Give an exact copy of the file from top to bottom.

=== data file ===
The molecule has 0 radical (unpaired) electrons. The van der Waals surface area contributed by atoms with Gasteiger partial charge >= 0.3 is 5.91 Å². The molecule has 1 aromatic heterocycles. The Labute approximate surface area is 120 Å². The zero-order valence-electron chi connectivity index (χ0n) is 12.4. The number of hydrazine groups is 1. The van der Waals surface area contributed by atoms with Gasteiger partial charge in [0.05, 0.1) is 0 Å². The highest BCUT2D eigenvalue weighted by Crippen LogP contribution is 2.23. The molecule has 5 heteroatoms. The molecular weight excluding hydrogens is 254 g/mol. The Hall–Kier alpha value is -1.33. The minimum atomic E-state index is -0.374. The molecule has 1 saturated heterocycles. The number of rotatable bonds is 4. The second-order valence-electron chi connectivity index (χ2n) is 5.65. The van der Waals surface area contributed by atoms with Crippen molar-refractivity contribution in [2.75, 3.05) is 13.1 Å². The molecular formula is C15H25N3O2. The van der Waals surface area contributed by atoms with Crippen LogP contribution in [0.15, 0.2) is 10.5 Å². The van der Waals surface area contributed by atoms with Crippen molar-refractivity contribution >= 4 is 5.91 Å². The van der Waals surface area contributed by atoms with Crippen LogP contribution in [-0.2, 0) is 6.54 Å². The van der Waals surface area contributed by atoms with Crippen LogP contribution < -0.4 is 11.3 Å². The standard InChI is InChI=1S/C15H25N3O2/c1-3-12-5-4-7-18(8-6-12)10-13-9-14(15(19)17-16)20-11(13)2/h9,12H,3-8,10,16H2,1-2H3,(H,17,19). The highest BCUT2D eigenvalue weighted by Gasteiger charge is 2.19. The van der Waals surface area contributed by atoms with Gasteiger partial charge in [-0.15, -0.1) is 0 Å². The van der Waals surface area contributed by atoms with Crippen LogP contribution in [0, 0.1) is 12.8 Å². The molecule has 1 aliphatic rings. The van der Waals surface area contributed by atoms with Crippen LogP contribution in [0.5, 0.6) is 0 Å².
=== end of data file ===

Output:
The molecule has 0 radical (unpaired) electrons. The van der Waals surface area contributed by atoms with Gasteiger partial charge >= 0.3 is 5.91 Å². The molecule has 1 aromatic heterocycles. The Labute approximate surface area is 120 Å². The zero-order valence-electron chi connectivity index (χ0n) is 12.4. The number of hydrazine groups is 1. The van der Waals surface area contributed by atoms with Gasteiger partial charge in [0.05, 0.1) is 0 Å². The highest BCUT2D eigenvalue weighted by Crippen LogP contribution is 2.23. The molecule has 5 heteroatoms. The molecular weight excluding hydrogens is 254 g/mol. The Hall–Kier alpha value is -1.33. The minimum atomic E-state index is -0.374. The molecule has 1 saturated heterocycles. The number of rotatable bonds is 4. The second-order valence-electron chi connectivity index (χ2n) is 5.65. The van der Waals surface area contributed by atoms with Crippen molar-refractivity contribution in [2.75, 3.05) is 13.1 Å². The molecular formula is C15H25N3O2. The van der Waals surface area contributed by atoms with Crippen LogP contribution in [0.15, 0.2) is 10.5 Å². The van der Waals surface area contributed by atoms with Crippen molar-refractivity contribution >= 4 is 5.91 Å². The van der Waals surface area contributed by atoms with Crippen LogP contribution in [-0.2, 0) is 6.54 Å². The van der Waals surface area contributed by atoms with Crippen LogP contribution < -0.4 is 11.3 Å². The standard InChI is InChI=1S/C15H25N3O2/c1-3-12-5-4-7-18(8-6-12)10-13-9-14(15(19)17-16)20-11(13)2/h9,12H,3-8,10,16H2,1-2H3,(H,17,19). The highest BCUT2D eigenvalue weighted by Gasteiger charge is 2.19. The van der Waals surface area contributed by atoms with Gasteiger partial charge in [-0.15, -0.1) is 0 Å². The van der Waals surface area contributed by atoms with Crippen LogP contribution in [0, 0.1) is 12.8 Å². The molecule has 1 aliphatic rings. The van der Waals surface area contributed by atoms with Crippen LogP contribution in [0.5, 0.6) is 0 Å².